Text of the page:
You will no longer identify yourself as, “Oh, I work in human resources.”
You are now a human capital strategist. When someone asks what you do, that will be your response.
That was my last thought of the day when I conducted a Human Capital Strategist certification course this past week in New York for the Human Capital Institute. My reason was that when we meet people and say that I work in HR, we always get that look.
A Rorschach test is the perfect analogy for this, since mentioning HR gets you all sorts of reactions, many of them not at all positive. I was even told onetime that HR was useless, after mentioning my credentials.
Rebrand that sucker
The word “Personnel” from years ago would never be used in the context of modern HR. Just as that word has passed its prime, it is time for “HR” to go. It has outlived its usefulness. The name needs to change and the sooner the better. Branding plays such an integral role in everything we do or experience; now is the perfect time for us to rebrand.
Just recently someone shared an article concerning Airbnb and how the head of HR is now the Chief Employee Experience officer. Their thought in changing the title was to apply the same philosophy of creating memorable customer experiences to keep their own employees engaged and happy. The essence of the “workplace as an experience” in their thinking is where all the elements of work — the physical, the emotional, the intellectual, the virtual, and the aspirational — are all orchestrated to inspire employees.
The article was so inspiring, and synced perfectly with my thoughts. This is our space and we must move into the new era of change; HR as we know it is done, finito. The transition to the next stage is in progress, moving from the transactional to the strategic. That alone is enough for a name change.
When you compare the competencies of the new HR with the old, the change is 180 degrees. The new list of competencies shows us that the required skills, along with the job, have changed. Even if you are in a transactional focused role or office, be prepared because it is only a matter of time before you’ll need those new skills.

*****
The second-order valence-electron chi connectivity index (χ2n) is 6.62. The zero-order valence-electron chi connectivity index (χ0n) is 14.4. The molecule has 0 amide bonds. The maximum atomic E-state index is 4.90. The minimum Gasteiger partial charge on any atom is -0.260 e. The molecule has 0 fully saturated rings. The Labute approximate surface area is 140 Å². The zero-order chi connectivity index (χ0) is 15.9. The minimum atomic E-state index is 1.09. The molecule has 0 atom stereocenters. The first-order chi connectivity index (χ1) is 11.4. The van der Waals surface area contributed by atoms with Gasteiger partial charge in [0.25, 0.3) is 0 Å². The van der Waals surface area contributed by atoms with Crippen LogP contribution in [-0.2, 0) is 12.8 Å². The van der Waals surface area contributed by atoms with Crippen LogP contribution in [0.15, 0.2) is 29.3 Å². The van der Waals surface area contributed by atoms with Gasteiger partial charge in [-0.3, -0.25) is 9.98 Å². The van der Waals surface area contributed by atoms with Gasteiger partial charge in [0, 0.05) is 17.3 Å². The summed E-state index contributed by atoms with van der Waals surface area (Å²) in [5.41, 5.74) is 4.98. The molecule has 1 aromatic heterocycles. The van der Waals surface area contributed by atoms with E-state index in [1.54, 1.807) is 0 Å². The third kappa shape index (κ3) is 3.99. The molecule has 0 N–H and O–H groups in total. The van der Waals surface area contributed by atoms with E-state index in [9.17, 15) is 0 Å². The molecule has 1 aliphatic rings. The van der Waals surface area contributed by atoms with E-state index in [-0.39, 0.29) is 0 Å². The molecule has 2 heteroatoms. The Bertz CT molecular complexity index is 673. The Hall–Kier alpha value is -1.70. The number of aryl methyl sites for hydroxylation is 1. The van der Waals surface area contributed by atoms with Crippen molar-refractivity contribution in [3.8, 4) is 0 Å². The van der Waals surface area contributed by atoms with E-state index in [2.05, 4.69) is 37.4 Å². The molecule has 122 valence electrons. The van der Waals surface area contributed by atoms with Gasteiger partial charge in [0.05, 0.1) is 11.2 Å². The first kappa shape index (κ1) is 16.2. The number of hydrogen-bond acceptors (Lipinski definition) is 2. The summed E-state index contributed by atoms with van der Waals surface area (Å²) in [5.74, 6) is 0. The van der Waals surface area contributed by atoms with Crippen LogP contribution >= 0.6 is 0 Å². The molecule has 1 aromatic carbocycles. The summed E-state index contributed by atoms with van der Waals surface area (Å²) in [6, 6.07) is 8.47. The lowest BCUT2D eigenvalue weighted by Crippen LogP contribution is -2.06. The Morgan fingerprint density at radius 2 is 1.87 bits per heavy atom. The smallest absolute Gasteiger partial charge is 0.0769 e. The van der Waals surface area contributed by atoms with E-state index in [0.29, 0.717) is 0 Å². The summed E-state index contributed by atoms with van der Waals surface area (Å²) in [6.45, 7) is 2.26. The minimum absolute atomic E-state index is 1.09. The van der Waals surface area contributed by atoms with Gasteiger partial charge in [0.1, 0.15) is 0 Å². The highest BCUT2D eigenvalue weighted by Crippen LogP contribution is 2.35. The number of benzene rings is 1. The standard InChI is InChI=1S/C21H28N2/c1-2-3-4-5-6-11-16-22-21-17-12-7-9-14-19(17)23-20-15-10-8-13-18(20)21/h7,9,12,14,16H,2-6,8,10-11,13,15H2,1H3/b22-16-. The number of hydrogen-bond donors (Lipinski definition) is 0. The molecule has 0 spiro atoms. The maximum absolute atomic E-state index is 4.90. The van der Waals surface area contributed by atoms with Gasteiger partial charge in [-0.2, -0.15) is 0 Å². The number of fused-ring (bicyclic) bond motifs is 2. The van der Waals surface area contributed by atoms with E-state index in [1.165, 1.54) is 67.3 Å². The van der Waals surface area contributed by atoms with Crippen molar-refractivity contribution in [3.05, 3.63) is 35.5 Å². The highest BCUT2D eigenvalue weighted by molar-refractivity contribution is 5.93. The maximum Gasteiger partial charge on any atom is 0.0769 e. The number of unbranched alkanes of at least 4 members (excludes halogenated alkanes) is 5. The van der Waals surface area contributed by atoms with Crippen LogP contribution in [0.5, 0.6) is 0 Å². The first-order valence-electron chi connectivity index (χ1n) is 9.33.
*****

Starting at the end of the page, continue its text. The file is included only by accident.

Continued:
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According to SHRM the list of competencies is comprised of the following
- Business acumen
- Relationship management
- Critical evaluation
- Global and cultural effectiveness
- Ethical practice
- Leadership & navigation
- HR expertise
Hire for future state
This list reads more like a consultant’s skill set, which is the point. This skill set, based on the new dynamics of the organization, demonstrates pretty clearly how much the role has changed. So if you have open requisitions for roles within your department, it behooves you to make the adjustment and start hiring for the future department. In other words, hire for future state.
Organizations and businesses today are looking to human resources leaders as consulting professionals who are very creative about helping them evolve. That need is for what I refer to as the “consultant within.” In highly competitive workplace environments, employers who are the most successful are often viewed as an” employer of choice.” That branding is worth its weight in gold.
HR as a competitive advantage
With increasing global competition, that is the kind of employer businesses and organizations should strive to be. Today’s employers do not want to leave any stone unturned in trying to get a competitive advantage. The organization that stocks the most talent and cultivates it will win in a landslide. I call this the greenhouse effect. You run a controlled environment, you water, fertilize as needed and when harvest time comes, you reap.
Now is the time to begin the makeover process. It is a new day and organizations need so much more from us. That first step is to change the brand name. It has been sullied, drug through the mud, beaten up and misused. Rebranding along with upgrading the skills within will begin the process of moving into the new space.